KoboIt's rare to see a kneejerk panic reaction to populist scaremongering hailed as " a courageous stance," but then the whole debacle of Kobogate and the WHSmith ebook sales shutdown has been rich in cheap prudish posturing and unwitting self-condemnation, and I don't expect this to be the last shameful instance. Now we have Michael Tamblyn, Chief Content Officer at Kobo, going on record via "A Kobo Writing Life Update" to give his official post facto version of events. And we have John McKnight, "a comic novelist as well as the author of the notorious self-help manual "a comic novelist...

Thoughts on the Whole Kobo/WH Smith Situation
October 15, 2013 | 11:25 am

Kobo Nate from The Digital Reader took me to task last night in his comment on my post about Kobo's letter explaining why books had been removed from the store. I think he was right to do so, and I realized this morning that I had reacted as many had yesterday, without sitting down and thinking things through. I read many articles yesterday, and I spent a couple of hours browsing KBoards and Mobile Read, absorbing the reactions. There was solid information being shared, and some that might have been misinformation. I read a couple of articles that said Kobo and WH...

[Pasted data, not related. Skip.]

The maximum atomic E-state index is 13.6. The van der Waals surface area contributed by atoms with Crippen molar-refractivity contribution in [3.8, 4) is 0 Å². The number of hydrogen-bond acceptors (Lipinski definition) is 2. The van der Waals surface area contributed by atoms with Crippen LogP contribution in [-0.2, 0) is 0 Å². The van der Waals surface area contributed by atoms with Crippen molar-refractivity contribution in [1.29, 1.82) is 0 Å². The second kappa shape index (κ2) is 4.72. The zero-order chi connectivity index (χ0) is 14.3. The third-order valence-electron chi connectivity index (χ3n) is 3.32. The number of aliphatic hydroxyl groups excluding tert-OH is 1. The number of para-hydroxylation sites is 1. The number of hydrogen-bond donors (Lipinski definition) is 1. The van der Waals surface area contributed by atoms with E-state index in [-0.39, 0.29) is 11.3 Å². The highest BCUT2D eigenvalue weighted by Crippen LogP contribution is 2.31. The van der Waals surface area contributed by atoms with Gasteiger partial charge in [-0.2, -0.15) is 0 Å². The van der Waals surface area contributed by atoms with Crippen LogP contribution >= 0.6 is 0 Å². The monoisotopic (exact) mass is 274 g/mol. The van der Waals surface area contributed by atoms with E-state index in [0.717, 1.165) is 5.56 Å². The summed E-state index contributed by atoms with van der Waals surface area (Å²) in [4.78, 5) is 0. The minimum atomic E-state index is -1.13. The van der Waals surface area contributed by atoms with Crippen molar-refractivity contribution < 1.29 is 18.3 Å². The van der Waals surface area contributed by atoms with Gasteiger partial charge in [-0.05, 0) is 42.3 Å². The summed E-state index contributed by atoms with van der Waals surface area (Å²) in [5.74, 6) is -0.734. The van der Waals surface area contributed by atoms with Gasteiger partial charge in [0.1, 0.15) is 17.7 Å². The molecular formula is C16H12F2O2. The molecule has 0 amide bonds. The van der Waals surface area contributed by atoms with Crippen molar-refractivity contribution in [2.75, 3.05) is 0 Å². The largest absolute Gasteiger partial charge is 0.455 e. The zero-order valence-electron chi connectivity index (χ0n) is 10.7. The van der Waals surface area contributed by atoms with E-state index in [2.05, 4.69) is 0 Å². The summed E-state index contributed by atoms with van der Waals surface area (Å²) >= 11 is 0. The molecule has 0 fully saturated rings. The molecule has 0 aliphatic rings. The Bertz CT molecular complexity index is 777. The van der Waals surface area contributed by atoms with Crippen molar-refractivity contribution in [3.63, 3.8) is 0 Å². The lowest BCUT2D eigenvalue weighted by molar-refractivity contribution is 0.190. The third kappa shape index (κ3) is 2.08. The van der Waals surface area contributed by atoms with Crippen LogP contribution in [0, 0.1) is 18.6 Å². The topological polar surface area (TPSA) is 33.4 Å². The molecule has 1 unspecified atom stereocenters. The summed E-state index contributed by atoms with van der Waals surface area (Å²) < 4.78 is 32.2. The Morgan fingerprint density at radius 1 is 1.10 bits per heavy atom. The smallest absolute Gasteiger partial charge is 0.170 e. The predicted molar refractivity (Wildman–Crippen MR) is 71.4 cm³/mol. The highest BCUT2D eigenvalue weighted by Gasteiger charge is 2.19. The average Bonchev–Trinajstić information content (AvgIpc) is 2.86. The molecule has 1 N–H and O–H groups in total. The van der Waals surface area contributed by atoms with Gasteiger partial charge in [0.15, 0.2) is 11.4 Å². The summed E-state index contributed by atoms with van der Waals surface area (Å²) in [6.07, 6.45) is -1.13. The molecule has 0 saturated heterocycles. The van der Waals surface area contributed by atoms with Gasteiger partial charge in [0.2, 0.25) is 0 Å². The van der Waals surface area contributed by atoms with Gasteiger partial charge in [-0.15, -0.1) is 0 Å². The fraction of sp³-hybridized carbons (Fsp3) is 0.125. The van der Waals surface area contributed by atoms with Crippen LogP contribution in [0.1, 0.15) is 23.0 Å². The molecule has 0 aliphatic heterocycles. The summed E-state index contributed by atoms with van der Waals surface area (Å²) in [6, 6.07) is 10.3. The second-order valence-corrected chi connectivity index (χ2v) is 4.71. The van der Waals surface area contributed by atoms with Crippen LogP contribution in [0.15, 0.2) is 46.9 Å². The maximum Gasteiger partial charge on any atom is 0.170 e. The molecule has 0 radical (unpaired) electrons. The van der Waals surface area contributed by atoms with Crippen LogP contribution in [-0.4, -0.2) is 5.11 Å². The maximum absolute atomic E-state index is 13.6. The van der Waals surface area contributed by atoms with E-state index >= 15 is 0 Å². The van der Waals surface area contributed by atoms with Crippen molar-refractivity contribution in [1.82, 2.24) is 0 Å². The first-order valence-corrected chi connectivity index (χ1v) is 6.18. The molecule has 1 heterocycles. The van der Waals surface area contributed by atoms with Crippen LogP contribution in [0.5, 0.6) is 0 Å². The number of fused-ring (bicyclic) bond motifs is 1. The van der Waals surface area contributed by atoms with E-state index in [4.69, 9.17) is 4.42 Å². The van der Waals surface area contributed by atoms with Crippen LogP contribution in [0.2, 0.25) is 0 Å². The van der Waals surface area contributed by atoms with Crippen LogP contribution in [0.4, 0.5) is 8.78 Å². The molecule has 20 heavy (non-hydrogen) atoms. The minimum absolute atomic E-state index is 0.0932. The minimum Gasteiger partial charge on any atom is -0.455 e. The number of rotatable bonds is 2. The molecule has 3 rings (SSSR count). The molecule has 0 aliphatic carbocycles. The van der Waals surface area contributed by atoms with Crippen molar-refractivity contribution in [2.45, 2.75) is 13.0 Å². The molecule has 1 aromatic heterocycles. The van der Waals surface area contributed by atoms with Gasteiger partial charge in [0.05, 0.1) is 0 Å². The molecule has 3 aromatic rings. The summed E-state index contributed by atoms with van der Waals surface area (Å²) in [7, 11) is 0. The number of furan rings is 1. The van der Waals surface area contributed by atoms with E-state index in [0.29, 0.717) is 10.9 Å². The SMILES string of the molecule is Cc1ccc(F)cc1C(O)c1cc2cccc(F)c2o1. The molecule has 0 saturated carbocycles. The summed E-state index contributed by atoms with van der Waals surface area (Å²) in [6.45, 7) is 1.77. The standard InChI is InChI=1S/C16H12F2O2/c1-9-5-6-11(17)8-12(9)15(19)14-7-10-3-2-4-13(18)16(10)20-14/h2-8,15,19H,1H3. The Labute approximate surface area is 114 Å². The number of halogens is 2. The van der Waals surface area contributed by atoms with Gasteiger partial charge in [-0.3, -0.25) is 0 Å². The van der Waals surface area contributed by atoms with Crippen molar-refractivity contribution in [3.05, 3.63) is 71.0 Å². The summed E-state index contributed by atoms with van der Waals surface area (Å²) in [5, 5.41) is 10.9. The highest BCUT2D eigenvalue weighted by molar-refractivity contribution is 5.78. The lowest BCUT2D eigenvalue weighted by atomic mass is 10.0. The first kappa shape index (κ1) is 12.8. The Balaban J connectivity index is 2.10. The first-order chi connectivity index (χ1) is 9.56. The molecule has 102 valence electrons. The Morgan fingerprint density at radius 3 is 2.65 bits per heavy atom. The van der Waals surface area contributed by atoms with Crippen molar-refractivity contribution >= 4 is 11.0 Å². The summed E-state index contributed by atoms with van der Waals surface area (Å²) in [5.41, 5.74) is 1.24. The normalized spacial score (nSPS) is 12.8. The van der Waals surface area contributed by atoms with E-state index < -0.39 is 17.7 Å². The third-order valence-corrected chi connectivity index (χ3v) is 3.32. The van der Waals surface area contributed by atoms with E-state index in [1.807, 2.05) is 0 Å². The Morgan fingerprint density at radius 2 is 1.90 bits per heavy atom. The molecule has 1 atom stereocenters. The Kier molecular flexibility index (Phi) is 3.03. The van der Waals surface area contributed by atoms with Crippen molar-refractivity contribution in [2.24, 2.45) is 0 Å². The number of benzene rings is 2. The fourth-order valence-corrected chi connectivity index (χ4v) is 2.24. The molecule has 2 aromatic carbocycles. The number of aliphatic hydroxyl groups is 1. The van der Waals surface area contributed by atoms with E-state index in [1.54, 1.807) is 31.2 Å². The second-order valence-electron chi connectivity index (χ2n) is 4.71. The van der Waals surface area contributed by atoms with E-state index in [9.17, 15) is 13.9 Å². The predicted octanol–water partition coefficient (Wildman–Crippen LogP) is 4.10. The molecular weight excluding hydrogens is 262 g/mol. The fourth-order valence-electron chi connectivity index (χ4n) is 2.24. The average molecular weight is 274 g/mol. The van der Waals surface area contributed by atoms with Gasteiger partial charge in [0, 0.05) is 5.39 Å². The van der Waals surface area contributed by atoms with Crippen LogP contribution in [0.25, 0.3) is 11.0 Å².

Kobo Has Sent Email to Authors/Partners on Writing Life
October 14, 2013 | 7:24 pm

Kobo Writing Life As a self-published author on Kobo, I just received this email: To our Kobo Writing Life and self-publishing partners: As you may be aware, there has been a significant amount of negative media attention in the UK regarding offensive material that became available across a number of eBook platforms. Kobo was included in the reports from media and we are taking immediate action to resolve an issue that is the direct result of a select few authors and publishers violating Kobo’s content policies. In order to address the situation Kobo is taking the following steps: 1.       We are removing titles in question from the...

Kobo Removing All Books Published Through Draft2Digital
October 14, 2013 | 11:35 am